Yves Smith at Naked Capitalism instructs us that the top 10% of income earners have increased their take of income growth during periods of American economic expansion -- and that includes the one under the Obama Administration, the first period the bottom 90%'s share of income growth actually fell. Even in the 1949-53 expansion, when we taxed millionaire income and corporate taxes more aggressively, the top 10% of income earners still took 20% of the total income growth; during the 2009-present expansion, they've taken, well, over 100%. With income being redistributed upward while work gets redistributed downward, it's difficult to say this is how things ought to be.
A special examiner hired (and then fired) by the New York Federal Reserve just so happened to make 46 hours of recordings documenting her difficult experience at the Fed, and they support the notion that the Fed is too deferential toward banks. Important to note: Ms. Segarra tried to discover if Goldman Sachs had a conflict-of-interest policy that would have met federal requirements, and while her supervisors played amateur semiotician with the word "policy," we remember, of course, that they either didn't have one or didn't take it seriously, since they advised investors to make bets they knew were bad ones (and had bet against). Why should we be "deferential" toward such people again?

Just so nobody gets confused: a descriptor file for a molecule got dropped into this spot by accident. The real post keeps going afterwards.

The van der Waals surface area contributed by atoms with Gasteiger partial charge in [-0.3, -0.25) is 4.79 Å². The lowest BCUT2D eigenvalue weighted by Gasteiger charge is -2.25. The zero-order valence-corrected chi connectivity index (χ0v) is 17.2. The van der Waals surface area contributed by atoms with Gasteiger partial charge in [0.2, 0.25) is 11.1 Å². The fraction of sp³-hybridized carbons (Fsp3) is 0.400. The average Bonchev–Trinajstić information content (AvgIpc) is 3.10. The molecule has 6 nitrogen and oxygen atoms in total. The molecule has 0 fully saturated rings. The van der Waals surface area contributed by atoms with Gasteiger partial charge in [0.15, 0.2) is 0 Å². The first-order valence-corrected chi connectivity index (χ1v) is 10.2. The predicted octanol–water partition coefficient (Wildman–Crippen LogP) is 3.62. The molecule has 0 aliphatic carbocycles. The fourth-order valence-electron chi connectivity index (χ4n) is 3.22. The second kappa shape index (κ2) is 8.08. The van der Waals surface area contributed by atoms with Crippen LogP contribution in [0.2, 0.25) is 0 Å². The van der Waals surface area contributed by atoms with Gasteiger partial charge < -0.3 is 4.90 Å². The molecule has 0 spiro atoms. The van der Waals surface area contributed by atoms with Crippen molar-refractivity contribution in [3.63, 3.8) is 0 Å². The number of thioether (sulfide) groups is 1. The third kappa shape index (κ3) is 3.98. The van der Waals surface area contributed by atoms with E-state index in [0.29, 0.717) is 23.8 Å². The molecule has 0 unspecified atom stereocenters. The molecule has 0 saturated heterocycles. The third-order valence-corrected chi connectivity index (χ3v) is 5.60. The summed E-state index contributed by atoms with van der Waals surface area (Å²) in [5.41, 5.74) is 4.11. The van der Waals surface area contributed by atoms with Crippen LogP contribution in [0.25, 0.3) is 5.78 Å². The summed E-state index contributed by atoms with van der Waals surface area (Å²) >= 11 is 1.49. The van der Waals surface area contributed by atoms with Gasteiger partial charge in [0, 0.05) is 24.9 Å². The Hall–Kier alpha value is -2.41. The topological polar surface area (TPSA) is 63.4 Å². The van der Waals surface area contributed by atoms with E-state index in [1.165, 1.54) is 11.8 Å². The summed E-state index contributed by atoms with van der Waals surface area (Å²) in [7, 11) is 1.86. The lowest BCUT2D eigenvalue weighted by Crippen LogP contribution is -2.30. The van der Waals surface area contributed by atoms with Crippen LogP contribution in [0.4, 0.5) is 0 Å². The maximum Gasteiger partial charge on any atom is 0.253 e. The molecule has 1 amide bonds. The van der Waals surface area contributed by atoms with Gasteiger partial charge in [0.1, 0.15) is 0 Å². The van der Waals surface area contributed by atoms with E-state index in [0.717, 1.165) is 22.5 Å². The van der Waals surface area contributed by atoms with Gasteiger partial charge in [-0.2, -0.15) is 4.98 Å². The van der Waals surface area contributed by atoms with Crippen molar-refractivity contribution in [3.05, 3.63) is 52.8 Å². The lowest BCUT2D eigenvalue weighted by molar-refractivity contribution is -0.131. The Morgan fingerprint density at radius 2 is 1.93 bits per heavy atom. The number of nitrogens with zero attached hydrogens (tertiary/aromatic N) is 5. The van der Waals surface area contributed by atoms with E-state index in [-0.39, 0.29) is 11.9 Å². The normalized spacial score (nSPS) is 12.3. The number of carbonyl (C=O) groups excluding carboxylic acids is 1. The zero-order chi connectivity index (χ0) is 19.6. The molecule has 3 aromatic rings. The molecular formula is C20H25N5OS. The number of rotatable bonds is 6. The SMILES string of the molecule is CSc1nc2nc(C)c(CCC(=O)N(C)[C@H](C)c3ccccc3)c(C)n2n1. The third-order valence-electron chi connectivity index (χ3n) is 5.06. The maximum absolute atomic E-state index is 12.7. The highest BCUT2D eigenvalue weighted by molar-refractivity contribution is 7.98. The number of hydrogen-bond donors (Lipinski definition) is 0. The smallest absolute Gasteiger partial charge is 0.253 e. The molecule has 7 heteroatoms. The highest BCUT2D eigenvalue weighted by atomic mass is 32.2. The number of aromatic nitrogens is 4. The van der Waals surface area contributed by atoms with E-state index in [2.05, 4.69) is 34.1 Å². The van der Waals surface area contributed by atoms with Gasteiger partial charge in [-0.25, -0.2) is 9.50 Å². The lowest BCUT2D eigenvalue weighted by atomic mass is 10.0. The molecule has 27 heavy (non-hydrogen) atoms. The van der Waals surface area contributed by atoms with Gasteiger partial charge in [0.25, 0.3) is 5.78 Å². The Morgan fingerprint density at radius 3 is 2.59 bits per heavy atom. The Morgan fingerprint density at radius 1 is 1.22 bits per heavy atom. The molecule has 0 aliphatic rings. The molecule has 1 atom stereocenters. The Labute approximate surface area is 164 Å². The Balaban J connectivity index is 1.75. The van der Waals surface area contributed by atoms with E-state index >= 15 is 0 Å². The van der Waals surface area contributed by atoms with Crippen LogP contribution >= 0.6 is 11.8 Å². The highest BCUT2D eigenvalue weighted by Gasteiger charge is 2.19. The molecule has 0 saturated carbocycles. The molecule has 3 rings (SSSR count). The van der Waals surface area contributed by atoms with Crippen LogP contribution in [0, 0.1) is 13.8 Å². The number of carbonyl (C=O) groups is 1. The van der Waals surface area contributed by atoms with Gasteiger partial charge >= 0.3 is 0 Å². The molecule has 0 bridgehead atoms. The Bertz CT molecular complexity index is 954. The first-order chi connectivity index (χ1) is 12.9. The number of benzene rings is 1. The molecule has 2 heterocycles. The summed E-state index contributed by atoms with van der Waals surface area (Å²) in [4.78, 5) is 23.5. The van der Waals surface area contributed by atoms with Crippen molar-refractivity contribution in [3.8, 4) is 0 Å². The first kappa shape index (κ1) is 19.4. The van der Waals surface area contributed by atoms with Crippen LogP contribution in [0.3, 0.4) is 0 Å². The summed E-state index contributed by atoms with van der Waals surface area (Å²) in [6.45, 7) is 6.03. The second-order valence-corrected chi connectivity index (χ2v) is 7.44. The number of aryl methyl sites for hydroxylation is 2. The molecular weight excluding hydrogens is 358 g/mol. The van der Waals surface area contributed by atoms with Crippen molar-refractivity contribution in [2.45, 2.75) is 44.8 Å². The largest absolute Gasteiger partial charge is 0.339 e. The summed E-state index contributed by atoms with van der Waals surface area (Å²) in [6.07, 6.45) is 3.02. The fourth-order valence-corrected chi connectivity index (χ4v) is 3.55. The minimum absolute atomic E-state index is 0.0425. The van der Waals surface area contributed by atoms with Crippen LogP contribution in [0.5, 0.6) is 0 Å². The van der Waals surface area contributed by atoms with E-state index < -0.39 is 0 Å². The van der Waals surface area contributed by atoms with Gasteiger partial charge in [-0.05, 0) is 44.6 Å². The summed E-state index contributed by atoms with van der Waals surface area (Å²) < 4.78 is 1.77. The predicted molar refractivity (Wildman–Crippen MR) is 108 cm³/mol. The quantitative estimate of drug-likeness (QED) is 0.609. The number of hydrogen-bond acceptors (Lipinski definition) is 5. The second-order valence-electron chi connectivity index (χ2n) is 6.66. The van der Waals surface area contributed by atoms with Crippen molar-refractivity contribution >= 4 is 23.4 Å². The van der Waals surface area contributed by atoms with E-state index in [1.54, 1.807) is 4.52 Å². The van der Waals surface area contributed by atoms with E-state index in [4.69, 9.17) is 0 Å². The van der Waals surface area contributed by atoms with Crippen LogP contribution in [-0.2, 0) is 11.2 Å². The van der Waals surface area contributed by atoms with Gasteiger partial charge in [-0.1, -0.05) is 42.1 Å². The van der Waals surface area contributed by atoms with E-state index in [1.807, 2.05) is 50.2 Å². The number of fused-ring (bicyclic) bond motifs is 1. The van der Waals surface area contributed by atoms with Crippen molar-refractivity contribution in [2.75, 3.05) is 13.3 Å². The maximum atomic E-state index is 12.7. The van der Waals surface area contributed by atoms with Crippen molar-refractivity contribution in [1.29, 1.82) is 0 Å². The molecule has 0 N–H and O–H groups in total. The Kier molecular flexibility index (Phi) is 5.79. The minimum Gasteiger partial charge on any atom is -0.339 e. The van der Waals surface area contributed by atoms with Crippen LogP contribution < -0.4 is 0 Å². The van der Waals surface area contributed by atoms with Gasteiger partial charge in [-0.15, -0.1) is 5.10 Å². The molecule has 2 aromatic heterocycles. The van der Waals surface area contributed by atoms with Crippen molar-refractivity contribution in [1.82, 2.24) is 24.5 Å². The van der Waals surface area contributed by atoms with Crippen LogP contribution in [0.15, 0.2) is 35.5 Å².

The Consumerist notes that Comcast says that other corporations that oppose their proposed merger with Time-Warner are guilty of "extortion." Why? Because those corporations insist on certain conditions in exchange for their approval (or lack of opposition) to the merger. Hence negotiation equals extortion! If that's "extortion," how would we define stamping your feet and yelling until you get your way on everything? (There is also hostage-taking, of course -- if Comcast were to accede to the "extortionists"' demands, monthly consumer prices could go up four whole dollars over the next five years! Done laughing yet?)
Mike Konczal and Bryce Covert explain "Why Prisons Thrive Even When Budgets Shrink." You might well say it's because governments have to imprison people and because private prison CEOs are always someone's crony, but Messrs. Konczal and Covert actually point to increased power over the last three decades-plus for police, prosecutors, and judges to incarcerate people and impose harsher sentences, via far more aggressive enforcement of existing drug laws, the onset of mandatory minimum laws, and other "tough on crime" measures. Thinking the first explanation complements and reinforces the second? I'd say you're right.
Surprise, surprise: new Washington Post owner Jeff Bezos cuts retirement benefits for Post employees, perhaps because treating your employees fairly means less money for Mr. Bezos to buy absurdly huge clocks that say something or other about our relationship with time. FAIR can't help but point out that many Post writers have been arguing for years that we should be cutting such benefits for public employees and seniors, but I doubt Post writers will actually learn from this pointed irony. I would like to be wrong about that.
Finally, having dropped the phrase "survivor bias" in a post about Thom Tillis some weeks ago, I thought I would share Michael Shermer's essay explaining survivor bias in the September Scientific American. Best bit: Mr. Shermer explains why we shouldn't assume that if Steve Jobs can drop out of college and build a computer megacorporation with his buddies starting in his folks' garage, anyone can -- because how many people try that and fail that you never hear about, for one thing, and because venture capital is essential to such endeavors and venture capitalists fund perhaps one of every 200 pitches they hear, for another.